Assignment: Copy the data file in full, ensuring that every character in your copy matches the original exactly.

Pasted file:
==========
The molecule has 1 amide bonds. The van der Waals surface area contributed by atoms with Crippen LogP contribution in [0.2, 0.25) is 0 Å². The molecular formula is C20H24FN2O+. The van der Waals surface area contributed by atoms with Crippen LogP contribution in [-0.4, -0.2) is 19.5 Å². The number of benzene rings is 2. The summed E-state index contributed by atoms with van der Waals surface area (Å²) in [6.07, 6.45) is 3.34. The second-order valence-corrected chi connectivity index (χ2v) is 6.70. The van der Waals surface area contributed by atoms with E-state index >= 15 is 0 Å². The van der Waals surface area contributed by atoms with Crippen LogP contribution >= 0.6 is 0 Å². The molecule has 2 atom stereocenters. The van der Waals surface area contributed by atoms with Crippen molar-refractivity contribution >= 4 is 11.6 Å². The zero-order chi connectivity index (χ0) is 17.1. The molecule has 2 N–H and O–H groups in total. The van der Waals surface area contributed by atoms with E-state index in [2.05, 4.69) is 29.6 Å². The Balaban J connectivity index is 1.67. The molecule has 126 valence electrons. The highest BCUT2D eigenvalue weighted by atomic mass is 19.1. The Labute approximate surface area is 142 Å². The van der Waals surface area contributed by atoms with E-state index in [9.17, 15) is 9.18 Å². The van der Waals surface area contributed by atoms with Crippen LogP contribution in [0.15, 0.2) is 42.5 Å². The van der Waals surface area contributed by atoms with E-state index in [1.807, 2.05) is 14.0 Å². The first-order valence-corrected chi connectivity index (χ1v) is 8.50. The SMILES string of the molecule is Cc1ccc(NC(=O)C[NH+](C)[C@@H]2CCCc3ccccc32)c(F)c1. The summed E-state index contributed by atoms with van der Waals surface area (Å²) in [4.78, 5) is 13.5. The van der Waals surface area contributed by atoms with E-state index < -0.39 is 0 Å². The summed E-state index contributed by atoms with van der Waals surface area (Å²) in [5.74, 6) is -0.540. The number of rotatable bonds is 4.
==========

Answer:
The molecule has 1 amide bonds. The van der Waals surface area contributed by atoms with Crippen LogP contribution in [0.2, 0.25) is 0 Å². The molecular formula is C20H24FN2O+. The van der Waals surface area contributed by atoms with Crippen LogP contribution in [-0.4, -0.2) is 19.5 Å². The number of benzene rings is 2. The summed E-state index contributed by atoms with van der Waals surface area (Å²) in [6.07, 6.45) is 3.34. The second-order valence-corrected chi connectivity index (χ2v) is 6.70. The van der Waals surface area contributed by atoms with E-state index >= 15 is 0 Å². The van der Waals surface area contributed by atoms with Crippen LogP contribution >= 0.6 is 0 Å². The molecule has 2 atom stereocenters. The van der Waals surface area contributed by atoms with Crippen molar-refractivity contribution >= 4 is 11.6 Å². The zero-order chi connectivity index (χ0) is 17.1. The molecule has 2 N–H and O–H groups in total. The van der Waals surface area contributed by atoms with E-state index in [2.05, 4.69) is 29.6 Å². The Balaban J connectivity index is 1.67. The molecule has 126 valence electrons. The highest BCUT2D eigenvalue weighted by atomic mass is 19.1. The Labute approximate surface area is 142 Å². The van der Waals surface area contributed by atoms with E-state index in [9.17, 15) is 9.18 Å². The van der Waals surface area contributed by atoms with Crippen LogP contribution in [0.15, 0.2) is 42.5 Å². The van der Waals surface area contributed by atoms with E-state index in [1.807, 2.05) is 14.0 Å². The first-order valence-corrected chi connectivity index (χ1v) is 8.50. The SMILES string of the molecule is Cc1ccc(NC(=O)C[NH+](C)[C@@H]2CCCc3ccccc32)c(F)c1. The summed E-state index contributed by atoms with van der Waals surface area (Å²) in [4.78, 5) is 13.5. The van der Waals surface area contributed by atoms with E-state index < -0.39 is 0 Å². The summed E-state index contributed by atoms with van der Waals surface area (Å²) in [5.74, 6) is -0.540. The number of rotatable bonds is 4.